by Michael Sansolo
A conversation with some retailers recently ended up on a not entirely unexpected note. The retailers questioned whether customers actually find any real value from the myriad frequent shopper programs long offered or whether they simply give them another key fob to carry around, another app to install on their smart phones, and more emails added to the deluge crowding their in-boxes.
In other words, do shoppers actually find any value in what you are offering them or are you finding a new way to annoy them?
MNB readers would be well served to return to Monday’s edition to find two very different articles that absolutely nail this issue.
In the first, Kevin’s Facetime video, he recounts an conversation with a checkout clerk at Stew Leonard’s. Two elements of that conversation make that short video an important addition to any training materials. First, the clerk asked Kevin to identify anything about the store that he found special both that day and in the past.
And when Kevin told a story about a former Stew Leonard's employee who had made numerous shopping trips special for his kids, the clerk reacted by observing that it is the "who," not the "what" that often matters most.
That story did more than stop Kevin in his tracks; it actually shined a light on a critical issue in retail. For the most part, the front end is the primary place where a staffer interacts with a shopper, but for the most part, nothing happens. That might partially explain why self-scanning is becoming increasingly popular.
For one moment, forget Covid and just focus on this. The one place in the store where staffers and shoppers can interact is, for the most part, a completely passive, if not negative interaction. A story like Kevin’s stands out because it is so unusual. If the checkout experience adds no value to the customer, it’s no surprise that same customer will opt for a self-scanners or whatever new device Amazon invents and rolls out next week.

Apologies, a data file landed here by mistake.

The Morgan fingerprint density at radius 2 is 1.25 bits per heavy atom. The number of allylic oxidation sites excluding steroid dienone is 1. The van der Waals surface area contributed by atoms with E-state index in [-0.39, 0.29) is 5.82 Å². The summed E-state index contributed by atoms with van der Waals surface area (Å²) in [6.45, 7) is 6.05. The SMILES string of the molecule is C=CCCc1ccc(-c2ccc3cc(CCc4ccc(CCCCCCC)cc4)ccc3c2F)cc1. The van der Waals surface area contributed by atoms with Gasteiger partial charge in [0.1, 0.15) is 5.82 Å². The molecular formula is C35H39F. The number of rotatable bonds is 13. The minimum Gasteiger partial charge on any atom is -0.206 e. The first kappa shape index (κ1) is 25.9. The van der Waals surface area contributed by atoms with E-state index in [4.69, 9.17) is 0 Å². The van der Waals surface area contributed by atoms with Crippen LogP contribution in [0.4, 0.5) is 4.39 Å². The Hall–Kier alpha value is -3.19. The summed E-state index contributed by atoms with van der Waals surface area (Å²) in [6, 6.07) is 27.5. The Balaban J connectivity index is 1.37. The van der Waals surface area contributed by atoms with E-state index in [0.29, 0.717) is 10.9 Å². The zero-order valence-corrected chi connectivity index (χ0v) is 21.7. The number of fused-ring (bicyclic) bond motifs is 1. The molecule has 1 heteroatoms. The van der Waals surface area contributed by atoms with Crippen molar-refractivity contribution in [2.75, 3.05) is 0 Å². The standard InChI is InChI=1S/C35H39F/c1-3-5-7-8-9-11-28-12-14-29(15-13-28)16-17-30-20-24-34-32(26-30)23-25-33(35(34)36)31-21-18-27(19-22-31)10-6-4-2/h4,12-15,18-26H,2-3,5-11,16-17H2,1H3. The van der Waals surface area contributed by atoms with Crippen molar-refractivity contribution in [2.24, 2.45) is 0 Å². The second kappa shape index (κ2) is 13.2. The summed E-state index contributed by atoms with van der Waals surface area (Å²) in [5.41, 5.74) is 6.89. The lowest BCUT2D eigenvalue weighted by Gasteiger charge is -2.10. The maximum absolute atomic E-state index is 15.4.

But adding value goes much deeper as more aforementioned discussion with retailers suggest. If we enroll shoppers in loyalty programs that in no way seem to celebrate and reward loyalty (beyond small discounts and a stream of e-mail) value isn’t being added. Just annoyance.
That brings us to the second story that appeared Monday - the harsh reaction given Amazon’s new Halo system (including from the Washington Post, owned by Jeff Bezos), which was described by one tech writer as incredibly invasive and has already triggered talk of a limitations from Congress. Halo tracks a bevy of vital statistics and then goes a few miles further, such as grading the happiness of the user’s vocal tone. In the year of Covid, do we really need a device to tell us we are a little crabby?
Technology can do so much for and to us these days, but as businesses look to employ more they need to ask themselves the same question raised about the checkout experience. “How does this add value to the user experience”?
If the answer isn’t immediate, obvious and important, it’s possible that technology is being added just for technology’s sake, which won’t benefit anyone including the business itself.
It’s one more reason to remember the incredibly important line from the original Jurassic Park movie, when Ian Malcolm points out that dinosaurs were cloned by scientists who pondered whether they could do something, without once asking if they should.
If you aren’t adding value, then you aren't improving the customer experience.
That's the bottom line. Think about that as you move forward into 2021.
Michael Sansolo can be reached via email at firstname.lastname@example.org.
His book, “THE BIG PICTURE: Essential Business Lessons From The Movies,” co-authored with Kevin Coupe, is available here.
And, his book "Business Rules!" is available from Amazon here.